U.S. Design Pat. No. D396257 to Spano teaches an ornamental design for a golf club head. It is not clear from the drawings how the club is used.

Japanese Patent Publication No. 8-150233 to Hotta et al. discloses a golf putter having a thin-plate head portion. The thin-plate head portion can have protrusion constructed of a very light-weight material on the bottom surface or top and bottom surfaces of the thin-plate head portion, but does not provide variable weighting of the putter.

U.S. Pat. No. 4,529,202 to Jacobsen discloses a golf club head suitable for use on putting surfaces having a generally planar blade member with disc-like members which provide a predetermined weight to the toe and heel ends golf club head.

While the related art describes alternative ways to address improving putter performance, there is still a need for a superior solution.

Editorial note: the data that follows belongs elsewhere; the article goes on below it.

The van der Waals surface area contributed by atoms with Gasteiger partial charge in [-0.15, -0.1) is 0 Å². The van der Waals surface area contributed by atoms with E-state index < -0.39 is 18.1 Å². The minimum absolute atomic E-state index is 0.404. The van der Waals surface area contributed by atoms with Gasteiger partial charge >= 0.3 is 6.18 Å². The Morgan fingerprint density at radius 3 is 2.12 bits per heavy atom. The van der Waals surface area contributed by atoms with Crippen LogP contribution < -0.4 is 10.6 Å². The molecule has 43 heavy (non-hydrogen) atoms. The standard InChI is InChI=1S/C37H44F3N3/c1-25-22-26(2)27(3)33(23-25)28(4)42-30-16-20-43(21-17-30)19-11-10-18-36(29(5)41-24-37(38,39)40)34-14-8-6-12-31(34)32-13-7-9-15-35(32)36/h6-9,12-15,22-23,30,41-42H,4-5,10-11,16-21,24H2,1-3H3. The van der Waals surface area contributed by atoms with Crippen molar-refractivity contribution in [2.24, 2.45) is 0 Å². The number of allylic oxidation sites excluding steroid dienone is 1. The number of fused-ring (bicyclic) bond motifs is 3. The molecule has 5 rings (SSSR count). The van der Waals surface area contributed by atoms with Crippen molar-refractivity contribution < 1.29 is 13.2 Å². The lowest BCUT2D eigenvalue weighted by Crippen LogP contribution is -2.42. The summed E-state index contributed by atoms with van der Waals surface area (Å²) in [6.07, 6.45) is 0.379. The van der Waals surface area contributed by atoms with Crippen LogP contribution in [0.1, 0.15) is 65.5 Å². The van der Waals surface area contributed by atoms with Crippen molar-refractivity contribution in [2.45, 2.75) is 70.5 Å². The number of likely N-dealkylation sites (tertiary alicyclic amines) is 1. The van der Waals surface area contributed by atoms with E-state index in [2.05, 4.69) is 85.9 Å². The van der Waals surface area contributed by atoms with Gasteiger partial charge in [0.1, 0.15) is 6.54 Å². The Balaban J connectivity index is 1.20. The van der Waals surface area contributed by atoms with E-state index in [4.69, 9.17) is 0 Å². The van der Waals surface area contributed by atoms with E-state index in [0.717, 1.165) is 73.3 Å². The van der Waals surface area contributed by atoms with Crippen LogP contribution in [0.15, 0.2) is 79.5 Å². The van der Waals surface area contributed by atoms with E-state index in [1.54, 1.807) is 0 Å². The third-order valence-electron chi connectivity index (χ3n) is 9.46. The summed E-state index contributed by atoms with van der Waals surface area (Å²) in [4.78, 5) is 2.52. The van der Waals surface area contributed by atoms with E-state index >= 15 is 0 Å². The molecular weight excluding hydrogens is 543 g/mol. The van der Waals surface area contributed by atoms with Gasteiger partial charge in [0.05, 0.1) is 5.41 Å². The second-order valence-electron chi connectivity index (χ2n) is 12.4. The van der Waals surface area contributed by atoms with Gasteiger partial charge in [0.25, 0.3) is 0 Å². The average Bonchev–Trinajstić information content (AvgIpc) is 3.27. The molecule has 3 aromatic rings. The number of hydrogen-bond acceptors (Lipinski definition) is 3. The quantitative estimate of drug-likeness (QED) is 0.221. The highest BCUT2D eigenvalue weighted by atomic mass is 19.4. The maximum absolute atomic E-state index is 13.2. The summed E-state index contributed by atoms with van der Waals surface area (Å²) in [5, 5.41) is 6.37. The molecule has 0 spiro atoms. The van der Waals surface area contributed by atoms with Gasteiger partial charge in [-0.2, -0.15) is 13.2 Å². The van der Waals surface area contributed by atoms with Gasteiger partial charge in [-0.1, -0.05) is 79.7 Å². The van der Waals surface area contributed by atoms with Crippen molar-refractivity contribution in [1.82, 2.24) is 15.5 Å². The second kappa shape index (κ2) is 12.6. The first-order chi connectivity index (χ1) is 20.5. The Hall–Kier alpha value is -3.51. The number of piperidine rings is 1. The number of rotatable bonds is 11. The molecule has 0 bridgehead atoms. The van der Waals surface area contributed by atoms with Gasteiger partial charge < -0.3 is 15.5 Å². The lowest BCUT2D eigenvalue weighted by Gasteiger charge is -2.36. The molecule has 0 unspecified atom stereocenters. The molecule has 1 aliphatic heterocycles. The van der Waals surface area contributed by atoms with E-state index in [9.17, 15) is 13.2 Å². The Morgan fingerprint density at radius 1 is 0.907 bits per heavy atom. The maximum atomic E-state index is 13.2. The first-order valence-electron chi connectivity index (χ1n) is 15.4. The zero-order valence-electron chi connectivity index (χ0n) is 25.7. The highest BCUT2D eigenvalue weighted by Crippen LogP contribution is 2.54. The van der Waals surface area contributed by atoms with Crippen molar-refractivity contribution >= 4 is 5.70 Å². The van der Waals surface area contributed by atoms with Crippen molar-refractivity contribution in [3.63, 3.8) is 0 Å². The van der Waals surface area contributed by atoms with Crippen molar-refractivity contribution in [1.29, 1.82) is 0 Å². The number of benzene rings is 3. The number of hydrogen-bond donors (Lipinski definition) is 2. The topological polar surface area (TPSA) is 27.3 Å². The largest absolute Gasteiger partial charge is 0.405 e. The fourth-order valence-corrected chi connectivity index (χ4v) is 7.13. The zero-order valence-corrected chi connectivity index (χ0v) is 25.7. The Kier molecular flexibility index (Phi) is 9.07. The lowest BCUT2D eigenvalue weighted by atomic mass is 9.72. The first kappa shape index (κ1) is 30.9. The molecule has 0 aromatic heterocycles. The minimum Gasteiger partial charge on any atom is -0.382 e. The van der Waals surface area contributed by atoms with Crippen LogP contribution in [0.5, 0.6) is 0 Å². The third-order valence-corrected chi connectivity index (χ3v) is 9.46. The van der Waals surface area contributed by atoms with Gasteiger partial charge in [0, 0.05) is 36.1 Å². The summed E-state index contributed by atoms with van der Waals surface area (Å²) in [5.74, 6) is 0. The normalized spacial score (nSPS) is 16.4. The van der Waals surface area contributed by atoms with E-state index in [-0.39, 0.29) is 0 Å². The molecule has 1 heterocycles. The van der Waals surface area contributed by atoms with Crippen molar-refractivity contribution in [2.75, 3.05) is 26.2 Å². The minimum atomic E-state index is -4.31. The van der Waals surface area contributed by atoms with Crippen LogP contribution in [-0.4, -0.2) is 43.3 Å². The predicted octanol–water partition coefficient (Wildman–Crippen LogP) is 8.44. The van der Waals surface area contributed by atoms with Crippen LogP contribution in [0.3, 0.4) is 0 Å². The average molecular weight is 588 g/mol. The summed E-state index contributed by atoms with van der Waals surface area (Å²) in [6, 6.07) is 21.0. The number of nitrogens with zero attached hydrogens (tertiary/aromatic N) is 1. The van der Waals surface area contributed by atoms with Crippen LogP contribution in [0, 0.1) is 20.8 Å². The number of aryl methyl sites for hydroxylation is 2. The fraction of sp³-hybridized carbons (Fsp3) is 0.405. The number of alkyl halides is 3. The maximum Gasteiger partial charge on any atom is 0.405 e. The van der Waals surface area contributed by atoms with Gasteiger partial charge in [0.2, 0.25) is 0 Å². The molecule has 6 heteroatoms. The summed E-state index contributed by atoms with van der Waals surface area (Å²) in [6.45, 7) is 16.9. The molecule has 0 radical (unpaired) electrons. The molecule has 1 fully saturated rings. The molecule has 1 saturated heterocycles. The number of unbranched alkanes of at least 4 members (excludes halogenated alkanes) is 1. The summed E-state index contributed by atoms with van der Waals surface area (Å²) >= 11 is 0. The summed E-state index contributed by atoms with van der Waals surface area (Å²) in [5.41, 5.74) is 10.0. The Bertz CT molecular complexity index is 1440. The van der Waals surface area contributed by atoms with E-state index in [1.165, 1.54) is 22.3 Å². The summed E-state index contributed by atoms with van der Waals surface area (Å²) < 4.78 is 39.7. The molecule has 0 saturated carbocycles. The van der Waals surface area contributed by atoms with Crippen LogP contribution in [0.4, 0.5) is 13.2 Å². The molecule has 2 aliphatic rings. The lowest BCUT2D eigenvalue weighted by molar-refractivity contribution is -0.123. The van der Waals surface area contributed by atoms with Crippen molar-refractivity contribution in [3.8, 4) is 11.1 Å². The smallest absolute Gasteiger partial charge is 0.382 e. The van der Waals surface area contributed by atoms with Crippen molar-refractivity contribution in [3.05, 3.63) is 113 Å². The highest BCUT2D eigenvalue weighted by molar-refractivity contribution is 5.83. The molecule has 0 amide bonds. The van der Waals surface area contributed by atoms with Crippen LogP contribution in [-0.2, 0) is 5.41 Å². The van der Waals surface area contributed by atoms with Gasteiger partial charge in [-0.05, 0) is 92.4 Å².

OBJECTS

Therefore, it is an object of the present invention to provide a putter with a geometry such that the contact area between the putter and the ball at impact is linear and essentially horizontal. It is further an object of the present invention to provide a putter head having variable weighting. These and other objects will become increasingly apparent by reference to the following description and the drawings.

SUMMARY OF THE INVENTION

The present invention provides a golf putter head comprising an elongate flat blade with a width defined between a front edge used for striking a golf ball in an essentially linear contact area horizontal to the ground and an opposed back edge, a length defined between a toe edge extending from the front edge to the back edge of the blade and an opposed heel edge, and a thickness defined between a top side bordered by the edges and an opposed bottom side, the top side of the blade having an opening into which a shaft can be affixed and the bottom side having two or more slots extending along the width of the blade adapted to receive weight inserts.